By Diane Madigan
Independent Court Reporter
On Dec. 11 Sumpter Township resident Gary Louis Guenther, 69, took a plea deal in which he admitted he failed to properly care for his animals by not getting them properly dewormed and not providing shelter.
He also agreed to forfeit his 13 equines which included 11 horses and 2 mules, and neuter or spay his four dogs, which he would get back immediately.
According to Sumpter Detective John Toth, on Oct. 5, Sumpter Police Officers Danielle Buccellato and Colleen Carefelle responded to an animal-at-large complaint in the 26000 block of Sherwood Road. On the scene were 13 horses running loose. The officers were able to determine where they belonged. They found one horse in a metal corral containing three feet of feces.
They served a search warrant and police walked the property. They found animal remains of a goat and one horse in a burn pile. Additional skeletal remains of goats and a cat were found alongside the burn pile.
Guenther was arrested for Cruelty to 10 or More Animals, which under Michigan law is a felony and could have landed him in prison for up to four years.
At his Dec. 11 preliminary examination at 34th District Court in Romulus, Guenther appeared with his attorney Brian Stacey before Judge David M. Parrott. Assistant Wayne County Prosecutor Rajesh Krishna Prasad, cofounder of Wayne County’s Animal Protection Unit, represented the People.
Stating that Guenther has documented health issues and is almost 70 years old, Stacey opened the hearing and preliminary exam saying that a proposed plea agreement had been reached.
Judge Parrott read the proposed plea agreement in which Guenther was to plead guilty to Attempted Animal Cruelty, Abandonment of 4 to 10 Animals MCL 750.50(4)c a one-year misdemeanor, be placed on probation for a period of two years, and agree to unannounced daytime checks by Sumpter Township Police.
Also under the plea agreement, Guenther cannot own, possess or care for any livestock or equines. He may own up to four dogs that must be spayed or neutered, and must show proof of annual veterinary care and licensing.
Stacy agreed to immediate sentencing.
Judge Parrott had no objection to the sentencing agreement and was willing to accept the plea on that basis. Guenther agreed to serving two years of probation and paying restitution to Sumpter Police for veterinary expenses of $492. He also agreed to forfeit 13 equines seized on Nov. 22 at 26551 Sherwood Road.
Through questioning by his attorney Stacey, Guenther was asked questions to establish a factual basis for a guilty plea, a process referred to by the attorney as voir dire.
Before immediate sentencing, Stacey, spoke in his client’s defense, saying people had left some of the animals with him.
“He saves them in a sense, but he was neglectful,” Stacey said. “He did the best he could. He loves his animals and these are the worst days of his life. He’s happy to hear the animals are doing well. He’s confident the two facilities that have taken the animals in are going to do a good job taking care of them.”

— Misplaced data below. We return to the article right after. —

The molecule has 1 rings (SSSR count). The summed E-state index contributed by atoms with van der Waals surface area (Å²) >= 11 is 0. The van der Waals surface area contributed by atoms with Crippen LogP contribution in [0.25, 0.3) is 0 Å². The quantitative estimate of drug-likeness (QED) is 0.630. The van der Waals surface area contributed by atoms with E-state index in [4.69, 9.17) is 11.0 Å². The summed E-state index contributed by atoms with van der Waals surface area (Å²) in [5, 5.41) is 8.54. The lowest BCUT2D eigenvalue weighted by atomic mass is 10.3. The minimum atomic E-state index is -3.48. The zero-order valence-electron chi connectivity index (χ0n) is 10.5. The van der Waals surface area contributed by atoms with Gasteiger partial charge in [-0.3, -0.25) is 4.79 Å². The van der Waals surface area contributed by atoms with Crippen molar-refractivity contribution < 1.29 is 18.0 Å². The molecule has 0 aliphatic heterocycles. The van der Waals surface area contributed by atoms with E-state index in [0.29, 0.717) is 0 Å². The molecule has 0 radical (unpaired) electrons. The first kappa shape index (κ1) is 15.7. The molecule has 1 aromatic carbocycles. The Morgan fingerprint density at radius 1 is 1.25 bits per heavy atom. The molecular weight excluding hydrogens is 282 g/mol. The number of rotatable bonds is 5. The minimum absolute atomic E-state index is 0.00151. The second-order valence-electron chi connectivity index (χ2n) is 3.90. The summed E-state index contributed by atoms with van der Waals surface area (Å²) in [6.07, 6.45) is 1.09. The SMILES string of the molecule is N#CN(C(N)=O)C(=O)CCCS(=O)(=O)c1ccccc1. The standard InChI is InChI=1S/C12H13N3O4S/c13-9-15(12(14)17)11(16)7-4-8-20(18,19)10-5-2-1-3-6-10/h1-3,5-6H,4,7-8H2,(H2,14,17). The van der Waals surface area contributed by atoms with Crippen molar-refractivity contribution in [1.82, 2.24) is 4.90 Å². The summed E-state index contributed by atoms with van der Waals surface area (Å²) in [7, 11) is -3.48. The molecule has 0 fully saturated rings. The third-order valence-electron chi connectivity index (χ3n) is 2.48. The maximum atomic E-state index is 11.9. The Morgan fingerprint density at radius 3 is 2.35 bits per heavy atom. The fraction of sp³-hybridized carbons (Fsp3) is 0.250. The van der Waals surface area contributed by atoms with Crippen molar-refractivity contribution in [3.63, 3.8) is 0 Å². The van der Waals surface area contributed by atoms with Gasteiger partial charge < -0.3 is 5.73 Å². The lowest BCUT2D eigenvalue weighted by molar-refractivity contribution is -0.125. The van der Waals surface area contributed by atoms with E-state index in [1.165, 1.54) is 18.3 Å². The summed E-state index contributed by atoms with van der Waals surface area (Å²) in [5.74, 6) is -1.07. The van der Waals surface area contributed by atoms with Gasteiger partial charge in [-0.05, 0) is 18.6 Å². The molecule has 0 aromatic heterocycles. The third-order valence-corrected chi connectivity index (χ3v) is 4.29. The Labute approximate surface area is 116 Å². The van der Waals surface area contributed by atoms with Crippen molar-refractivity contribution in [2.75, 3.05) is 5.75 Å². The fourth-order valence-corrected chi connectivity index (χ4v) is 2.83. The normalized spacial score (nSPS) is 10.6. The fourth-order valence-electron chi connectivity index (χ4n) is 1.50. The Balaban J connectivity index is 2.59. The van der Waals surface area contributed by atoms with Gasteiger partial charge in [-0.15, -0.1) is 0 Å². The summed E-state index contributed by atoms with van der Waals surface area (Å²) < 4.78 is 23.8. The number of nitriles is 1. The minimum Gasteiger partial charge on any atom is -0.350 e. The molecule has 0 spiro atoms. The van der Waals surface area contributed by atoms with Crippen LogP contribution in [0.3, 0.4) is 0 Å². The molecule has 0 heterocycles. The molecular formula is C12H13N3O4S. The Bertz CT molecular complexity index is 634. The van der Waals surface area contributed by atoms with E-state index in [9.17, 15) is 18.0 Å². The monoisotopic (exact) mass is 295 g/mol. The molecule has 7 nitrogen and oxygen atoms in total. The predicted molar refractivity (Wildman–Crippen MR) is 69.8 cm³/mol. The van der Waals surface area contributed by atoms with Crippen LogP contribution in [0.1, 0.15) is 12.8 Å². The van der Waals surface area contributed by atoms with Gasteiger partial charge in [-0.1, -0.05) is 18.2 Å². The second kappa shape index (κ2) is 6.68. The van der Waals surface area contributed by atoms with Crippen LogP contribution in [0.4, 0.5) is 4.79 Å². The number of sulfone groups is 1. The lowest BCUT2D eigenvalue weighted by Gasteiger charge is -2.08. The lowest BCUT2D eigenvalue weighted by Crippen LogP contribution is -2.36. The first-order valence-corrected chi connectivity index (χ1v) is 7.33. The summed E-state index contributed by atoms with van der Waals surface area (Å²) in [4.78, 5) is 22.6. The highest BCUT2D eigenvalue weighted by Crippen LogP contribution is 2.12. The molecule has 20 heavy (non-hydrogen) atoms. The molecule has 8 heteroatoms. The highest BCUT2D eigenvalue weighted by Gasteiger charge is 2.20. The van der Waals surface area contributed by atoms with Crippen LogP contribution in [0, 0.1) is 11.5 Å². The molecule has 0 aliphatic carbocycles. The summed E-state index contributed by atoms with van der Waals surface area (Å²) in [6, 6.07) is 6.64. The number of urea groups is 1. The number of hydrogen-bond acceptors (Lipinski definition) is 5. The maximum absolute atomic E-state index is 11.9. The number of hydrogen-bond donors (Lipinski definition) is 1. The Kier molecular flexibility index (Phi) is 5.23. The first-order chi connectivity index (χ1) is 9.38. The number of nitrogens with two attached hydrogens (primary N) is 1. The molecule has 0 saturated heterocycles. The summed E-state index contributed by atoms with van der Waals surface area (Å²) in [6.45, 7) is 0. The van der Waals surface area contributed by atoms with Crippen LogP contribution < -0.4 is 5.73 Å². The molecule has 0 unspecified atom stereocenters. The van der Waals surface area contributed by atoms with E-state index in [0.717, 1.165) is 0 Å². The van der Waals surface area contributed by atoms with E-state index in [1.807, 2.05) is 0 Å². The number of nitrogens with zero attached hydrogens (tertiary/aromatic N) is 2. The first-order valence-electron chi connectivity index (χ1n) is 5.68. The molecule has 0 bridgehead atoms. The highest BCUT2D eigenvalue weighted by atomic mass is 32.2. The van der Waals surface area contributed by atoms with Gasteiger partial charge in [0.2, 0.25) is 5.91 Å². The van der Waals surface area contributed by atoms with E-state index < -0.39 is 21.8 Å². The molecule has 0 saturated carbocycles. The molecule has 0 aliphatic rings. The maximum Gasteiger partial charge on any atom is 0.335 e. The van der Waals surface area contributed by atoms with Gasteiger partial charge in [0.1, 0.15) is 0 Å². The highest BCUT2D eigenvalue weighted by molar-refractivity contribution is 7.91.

Stacey said they talked about Guenther’s four dogs being returned to him. Detective Toth said the dogs would be released once the dogs have their veterinarian appointments scheduled and they see proof that they’ve been spayed or neutered at Guenther’s expense.
Guenther said, “I want my dogs just the way they are.”
Judge Parrott said, that is going to be a condition for probation if he wants the dogs back.
Guenther replied, “I want them back now. There was no reason to take them.”
Stacey interrupted, saying that Guenther recently purchased two young beagles. Guenther said he was teaching them how to run out in the woods and catch rabbits.
It was agreed that Guenther could have his dogs back immediately and would have 30 days to spay or neuter his dogs and show proof to the court’s probation department.
In his summary statement, Prosecutor Prasad said, “The sentence agreement that this court is approving is one taking this defendant’s issues in mind. We recognize that he cares for his animals and also fearful that taking care of them has gotten away from him, especially with regards to the equine. This judgment will hopefully resolve those issues.
Judge Parrott said that in an earlier hearing, the defendant said that he loves his animals.
“I agree with the People that it seems that issue has gotten away from you, sir,” Judge Parrott said to Guenther. “But, it has caused quite a bit of pain and suffering on the part of the animals.
“I hope you understand that if you truly do love those animals, this is all for the best.
Judge Parrott said he believes the unannounced daytime checks to be performed by Sumpter Police is technically probation and didn’t think a reporting probation was necessary, given the defendant’s health issues.
On the other hand, that could change if the situation warrants.
“I always reserve the right if probation is violated to put somebody in jail,” Judge Parrott warned.
He spelled out fines and costs of over $1,000.
“I’m not going to sentence you to any jail at this point in time,” Parrott said. “I do retain the discretion to sentence you to jail if you violate the terms of the probation in the plea agreement. If you do so, your probation could be revoked and you will be sentenced anything up to one year in jail. So please abide by the terms of this agreement.”
Several representatives from horse rescues that are currently caring for Guenther’s forfeited horses were in the courtroom, including Nancy from Loving Arms Ranch Rescue with an office in Sumpter Township and Jill Fritz from Michigan Horse Welfare Coalition who advised the coalition has a hay bank to help needy people care for their horses. For information, call (517) 321-3683.
Tax-exempt donations to these rescues will help with the care and adoption of the equines.
By Diane Madigan